Oct. 21 saw that having granted the first conditional crypto license from the New York State Department of Financial Services, commonly known as the BitLicense, payment giant PayPal stepped into the crypto sector, which allows customers to buy, sell and hold cryptocurrencies such as Bitcoin (BTC), Ethereum (ETH), Bitcoin Cash (BCH), Litecoin (LTC), etc. via the firm's online wallet. According to an announcement, PayPal customers will be able to use crypto as a means to shop at 26 million businesses on its network.
During an interview, Dan Schulman - PayPal's president and CEO - stated that PayPal hopes the service will be adopted worldwide so as to encourage the use of virtual digital currencies and lay a foundation for the networks for new digital currencies developed by central banks and firms.
He noted that "We are working with the central banks and thinking of all forms of digital currencies and how PayPal can play a role."
The next few weeks will see that U.S. account holders will grasp the ability to buy, sell and hold cryptocurrencies in their PayPal wallets, as per the firm. It intends to extend its line of business to Venmo and some nations in Q1 2021.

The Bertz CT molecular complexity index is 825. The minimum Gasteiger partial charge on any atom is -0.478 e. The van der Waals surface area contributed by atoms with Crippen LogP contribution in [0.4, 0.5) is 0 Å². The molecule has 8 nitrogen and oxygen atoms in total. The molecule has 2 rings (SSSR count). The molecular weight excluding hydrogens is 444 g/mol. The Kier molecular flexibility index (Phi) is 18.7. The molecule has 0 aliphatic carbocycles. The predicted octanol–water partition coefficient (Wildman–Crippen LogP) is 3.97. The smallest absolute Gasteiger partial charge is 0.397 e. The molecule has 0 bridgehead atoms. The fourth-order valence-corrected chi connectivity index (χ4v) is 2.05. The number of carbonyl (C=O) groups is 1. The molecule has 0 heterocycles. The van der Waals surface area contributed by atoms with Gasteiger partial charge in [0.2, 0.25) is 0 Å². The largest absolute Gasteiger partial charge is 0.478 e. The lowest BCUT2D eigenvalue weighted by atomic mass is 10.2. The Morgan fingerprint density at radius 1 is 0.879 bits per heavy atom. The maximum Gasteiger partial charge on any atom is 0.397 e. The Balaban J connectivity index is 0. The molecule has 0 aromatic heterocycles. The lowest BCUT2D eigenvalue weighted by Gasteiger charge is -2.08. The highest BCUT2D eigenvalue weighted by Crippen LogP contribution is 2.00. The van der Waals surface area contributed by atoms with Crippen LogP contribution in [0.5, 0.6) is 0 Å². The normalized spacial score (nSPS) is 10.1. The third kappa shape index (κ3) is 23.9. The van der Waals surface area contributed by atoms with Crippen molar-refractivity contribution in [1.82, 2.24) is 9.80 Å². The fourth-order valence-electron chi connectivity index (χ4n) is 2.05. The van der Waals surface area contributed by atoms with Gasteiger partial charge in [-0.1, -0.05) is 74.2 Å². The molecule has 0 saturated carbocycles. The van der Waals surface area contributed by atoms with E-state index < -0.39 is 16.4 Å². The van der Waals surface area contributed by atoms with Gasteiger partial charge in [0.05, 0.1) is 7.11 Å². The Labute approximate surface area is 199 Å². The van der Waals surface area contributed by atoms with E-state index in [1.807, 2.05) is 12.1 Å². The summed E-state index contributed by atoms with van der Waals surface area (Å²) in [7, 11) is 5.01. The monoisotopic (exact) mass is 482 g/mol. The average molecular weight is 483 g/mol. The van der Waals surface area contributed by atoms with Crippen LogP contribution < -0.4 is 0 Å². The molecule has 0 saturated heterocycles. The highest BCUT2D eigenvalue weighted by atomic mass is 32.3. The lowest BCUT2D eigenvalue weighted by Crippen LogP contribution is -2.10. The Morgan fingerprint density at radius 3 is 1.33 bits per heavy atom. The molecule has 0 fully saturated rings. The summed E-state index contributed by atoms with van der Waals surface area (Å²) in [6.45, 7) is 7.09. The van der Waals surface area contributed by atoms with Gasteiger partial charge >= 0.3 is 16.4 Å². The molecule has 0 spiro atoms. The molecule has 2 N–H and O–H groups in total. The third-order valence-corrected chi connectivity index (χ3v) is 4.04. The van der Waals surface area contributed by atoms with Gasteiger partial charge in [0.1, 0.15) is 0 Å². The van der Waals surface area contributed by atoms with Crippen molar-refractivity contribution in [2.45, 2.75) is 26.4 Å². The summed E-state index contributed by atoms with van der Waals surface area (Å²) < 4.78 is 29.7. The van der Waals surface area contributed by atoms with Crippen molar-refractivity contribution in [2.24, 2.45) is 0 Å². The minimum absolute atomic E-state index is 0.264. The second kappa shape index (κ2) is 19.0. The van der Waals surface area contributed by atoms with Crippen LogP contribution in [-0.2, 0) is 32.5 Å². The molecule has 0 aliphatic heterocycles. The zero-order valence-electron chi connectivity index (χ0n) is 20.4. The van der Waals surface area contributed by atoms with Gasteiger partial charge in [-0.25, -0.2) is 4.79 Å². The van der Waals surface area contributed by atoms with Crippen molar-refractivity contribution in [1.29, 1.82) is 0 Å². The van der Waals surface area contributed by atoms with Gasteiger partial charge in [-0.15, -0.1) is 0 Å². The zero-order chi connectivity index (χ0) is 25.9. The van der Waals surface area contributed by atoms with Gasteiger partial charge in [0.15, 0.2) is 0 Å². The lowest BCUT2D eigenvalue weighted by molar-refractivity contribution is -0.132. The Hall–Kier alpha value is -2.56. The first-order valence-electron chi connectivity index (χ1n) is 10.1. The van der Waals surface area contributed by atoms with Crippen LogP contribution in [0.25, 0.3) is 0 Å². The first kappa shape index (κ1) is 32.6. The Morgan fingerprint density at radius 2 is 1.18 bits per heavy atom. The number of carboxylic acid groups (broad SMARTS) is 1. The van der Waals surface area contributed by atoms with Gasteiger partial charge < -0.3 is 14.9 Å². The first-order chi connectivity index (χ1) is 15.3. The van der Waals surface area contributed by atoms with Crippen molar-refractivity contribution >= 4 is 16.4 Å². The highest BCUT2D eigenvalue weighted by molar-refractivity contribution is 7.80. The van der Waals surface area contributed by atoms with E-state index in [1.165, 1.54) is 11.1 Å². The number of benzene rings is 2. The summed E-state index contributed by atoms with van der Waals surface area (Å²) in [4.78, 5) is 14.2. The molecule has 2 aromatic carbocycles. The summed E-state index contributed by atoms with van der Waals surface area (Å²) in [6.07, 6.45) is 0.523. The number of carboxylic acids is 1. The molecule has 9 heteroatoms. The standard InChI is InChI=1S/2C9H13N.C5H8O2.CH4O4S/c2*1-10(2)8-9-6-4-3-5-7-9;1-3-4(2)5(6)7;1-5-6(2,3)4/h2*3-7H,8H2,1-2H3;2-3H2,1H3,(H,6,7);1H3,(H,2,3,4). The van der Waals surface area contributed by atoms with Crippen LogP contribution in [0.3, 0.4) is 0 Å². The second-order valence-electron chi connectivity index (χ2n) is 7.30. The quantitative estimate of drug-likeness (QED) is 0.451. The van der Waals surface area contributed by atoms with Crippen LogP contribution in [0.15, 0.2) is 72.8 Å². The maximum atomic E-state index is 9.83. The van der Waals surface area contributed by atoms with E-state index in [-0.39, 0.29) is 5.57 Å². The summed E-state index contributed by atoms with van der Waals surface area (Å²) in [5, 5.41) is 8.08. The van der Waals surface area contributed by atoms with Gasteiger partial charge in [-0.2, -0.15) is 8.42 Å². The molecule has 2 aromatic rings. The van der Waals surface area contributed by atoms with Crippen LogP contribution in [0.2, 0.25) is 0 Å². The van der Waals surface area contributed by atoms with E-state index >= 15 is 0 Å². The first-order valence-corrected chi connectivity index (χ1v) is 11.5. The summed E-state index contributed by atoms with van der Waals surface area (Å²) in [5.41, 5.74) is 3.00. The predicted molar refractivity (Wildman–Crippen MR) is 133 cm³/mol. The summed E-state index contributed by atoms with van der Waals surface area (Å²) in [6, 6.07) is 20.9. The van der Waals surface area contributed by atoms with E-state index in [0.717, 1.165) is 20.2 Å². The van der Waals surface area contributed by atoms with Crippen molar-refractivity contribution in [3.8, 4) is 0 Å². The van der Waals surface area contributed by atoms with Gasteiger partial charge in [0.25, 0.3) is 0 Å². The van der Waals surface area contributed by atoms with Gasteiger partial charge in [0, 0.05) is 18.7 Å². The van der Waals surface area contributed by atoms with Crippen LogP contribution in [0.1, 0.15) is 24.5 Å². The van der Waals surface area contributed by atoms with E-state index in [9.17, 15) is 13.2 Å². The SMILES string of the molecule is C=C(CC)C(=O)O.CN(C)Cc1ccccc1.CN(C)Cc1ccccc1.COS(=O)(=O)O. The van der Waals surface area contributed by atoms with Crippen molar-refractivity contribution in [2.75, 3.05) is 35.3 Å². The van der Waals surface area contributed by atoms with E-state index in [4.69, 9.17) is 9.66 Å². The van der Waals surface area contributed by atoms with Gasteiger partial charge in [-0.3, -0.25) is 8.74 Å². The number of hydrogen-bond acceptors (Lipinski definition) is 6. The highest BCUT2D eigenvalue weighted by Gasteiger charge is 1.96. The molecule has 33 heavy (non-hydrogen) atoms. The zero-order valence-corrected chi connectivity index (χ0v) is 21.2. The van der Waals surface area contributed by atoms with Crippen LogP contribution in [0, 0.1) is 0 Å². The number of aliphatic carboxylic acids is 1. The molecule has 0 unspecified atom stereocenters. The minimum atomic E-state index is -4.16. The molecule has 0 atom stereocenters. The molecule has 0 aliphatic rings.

Other mainstream fintech firms, covering Square Inc - a mobile payment provider - and Robinhood Markets Inc, a stock and trading app firm, enable customers to buy and sell cryptocurrencies. However, given that its extensive influence, its move into the crypto space deserves attention. Headquartered in San Jose, California, the firm boasts 346 million active accounts worldwide and processed $222 billion in online payments in the second quarter of this year.
The huge volatility embedded in cryptocurrencies allows them to be more appealing to speculators, but much less attractive to merchants and shoppers. Compared with other mainstream payment systems, the transaction speed is slower and the cost is higher.
According to the firm, crypto payments on PayPal will be settled in legal currencies like US Dollar, meaning that businesses will not receive payments in the form of virtual currencies.
Many central banks across the world noted that they plan to develop their own CBDCs in the following few years. For example, Libra - a crypto project led by Facebook - was launched in 2019. PayPal was a founding member but dropped out after a few months.
Rumors of a planned crypto integration surfaced earlier this year. Nevertheless, the firm is often criticized in crypto sector due to unfair practices. The initiative marks a significant change for PayPal. The payments giant has historically shied away from cryptocurrency, with limited options for purchasing crypto on the platform.